The fourth thing you can do is to perform a vigorous exercise post feast. Take advantage of the “afterburn” effect. Many studies have concluded that High intensity interval training has been shown to elicit an even greater post-workout burn, as has resistance training performed at quick paces and/or high intensity. HIIT and Tabata timing based exercises elicit an “afterburn effect” — which is more officially known as “excess post-exercise oxygen consumption” or EPOC. The idea being that short burst of “maximum” effort exercise performed for a period of 30 minutes or more will offer a metabolic change where the body will use consumed carbohydrates to replenish glycogen stores as opposed to being stored as fat.

After Burn

In plain English – High intensity exercises classes such as Instanity, LeBoot, LeHIIT and Interval based indoor cycle classes can actually help you burn off those excess calories quicker.

The Firm Cardio Studio is offering two Indoor Cycle Classes Thursday Morning — One at 7:00 a.m. and one at 8:00 a.m. Both classes are FREE, so bring a friend!

 

What to Eat

Before, During and After Your Workout

 We all know that what you eat is important. But what about when you eat?  Especially if you’re active?

In the article “Workout nutrition Explained”, Brian St.Pierre explains the evidence on workout nutrition and provides  you practical recommendations for what to eat before, during, and after exercise.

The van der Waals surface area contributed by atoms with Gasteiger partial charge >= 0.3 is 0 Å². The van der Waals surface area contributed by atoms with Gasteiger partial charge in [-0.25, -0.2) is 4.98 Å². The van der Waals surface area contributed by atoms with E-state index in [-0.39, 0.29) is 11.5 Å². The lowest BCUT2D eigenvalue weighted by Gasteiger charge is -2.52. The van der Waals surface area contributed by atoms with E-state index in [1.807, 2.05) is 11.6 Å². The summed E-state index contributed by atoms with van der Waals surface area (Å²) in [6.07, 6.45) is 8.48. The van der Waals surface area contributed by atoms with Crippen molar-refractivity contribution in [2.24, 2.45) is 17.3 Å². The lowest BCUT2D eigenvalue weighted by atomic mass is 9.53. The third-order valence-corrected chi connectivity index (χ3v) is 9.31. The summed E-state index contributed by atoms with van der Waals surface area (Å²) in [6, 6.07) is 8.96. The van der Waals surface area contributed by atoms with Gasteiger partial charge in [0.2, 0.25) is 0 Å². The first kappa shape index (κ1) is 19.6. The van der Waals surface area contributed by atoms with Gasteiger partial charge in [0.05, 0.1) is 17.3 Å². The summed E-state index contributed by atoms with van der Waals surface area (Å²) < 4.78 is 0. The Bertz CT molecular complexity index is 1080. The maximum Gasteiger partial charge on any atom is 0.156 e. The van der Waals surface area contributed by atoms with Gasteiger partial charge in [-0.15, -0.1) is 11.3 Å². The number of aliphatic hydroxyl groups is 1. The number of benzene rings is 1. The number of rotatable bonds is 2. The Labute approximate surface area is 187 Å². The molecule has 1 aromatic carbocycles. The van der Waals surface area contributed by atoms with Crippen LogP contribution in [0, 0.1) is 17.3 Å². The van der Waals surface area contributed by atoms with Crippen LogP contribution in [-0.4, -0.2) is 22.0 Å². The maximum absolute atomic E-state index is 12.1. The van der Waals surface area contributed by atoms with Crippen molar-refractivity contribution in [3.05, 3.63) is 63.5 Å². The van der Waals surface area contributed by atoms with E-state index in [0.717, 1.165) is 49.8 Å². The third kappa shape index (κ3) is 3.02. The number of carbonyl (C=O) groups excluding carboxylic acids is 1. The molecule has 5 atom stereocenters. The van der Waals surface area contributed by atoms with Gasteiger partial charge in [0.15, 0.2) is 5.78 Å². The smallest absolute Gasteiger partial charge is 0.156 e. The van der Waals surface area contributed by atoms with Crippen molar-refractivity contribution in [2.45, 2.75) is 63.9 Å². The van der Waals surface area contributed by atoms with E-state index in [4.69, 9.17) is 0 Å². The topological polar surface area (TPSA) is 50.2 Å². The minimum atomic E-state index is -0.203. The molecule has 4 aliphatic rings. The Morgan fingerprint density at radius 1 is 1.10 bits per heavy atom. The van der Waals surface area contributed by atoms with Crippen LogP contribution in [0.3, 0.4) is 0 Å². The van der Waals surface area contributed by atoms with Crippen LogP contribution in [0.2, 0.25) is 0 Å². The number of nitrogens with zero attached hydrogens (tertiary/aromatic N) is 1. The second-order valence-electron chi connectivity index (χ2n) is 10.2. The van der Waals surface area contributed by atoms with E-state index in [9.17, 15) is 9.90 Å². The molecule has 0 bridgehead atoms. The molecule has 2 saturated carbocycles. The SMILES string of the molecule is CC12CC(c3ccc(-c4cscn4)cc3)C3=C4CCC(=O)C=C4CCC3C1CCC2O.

By eating a healthy, well-considered meal 1-2 hours before exercise, and another healthy, well-considered meal within 1-2 hours after exercise, most people can meet their workout nutrition needs without anything else.

In other words:

If you’re a healthy person who exercises regularly, you probably don’t need special workout nutrition strategies.

Read the complete story here.

Train Insane or Remain the Same!

by Crissy Weddle

Why train Insane?

High Intensity Interval Training recruits type 1 and 2 muscle fibers, which builds better muscle – muscle that burns more calories 24/7.  The intervals ensure that you never get too good at an exercise.  For example, if all you do is run at a 10 minute mile pace, your body quickly becomes efficient, so instead of 100 calories a miles, you might burn only 85, according to physiologist.

Why train Insane in a Group?

lf you have seen, attempted, or even successfully completed the infamous Insanity program from home video, you must try this group x format.  Insanity is HIIT training.

Professional coaching helps you better achieve your goals.

As a certified instructor for the Insanity format, I can show you how to modify each movement to fit your fitness level.  So if you are a beginner or a pro athlete, you will achieve amazing results implementing Insanity in your fitness routine.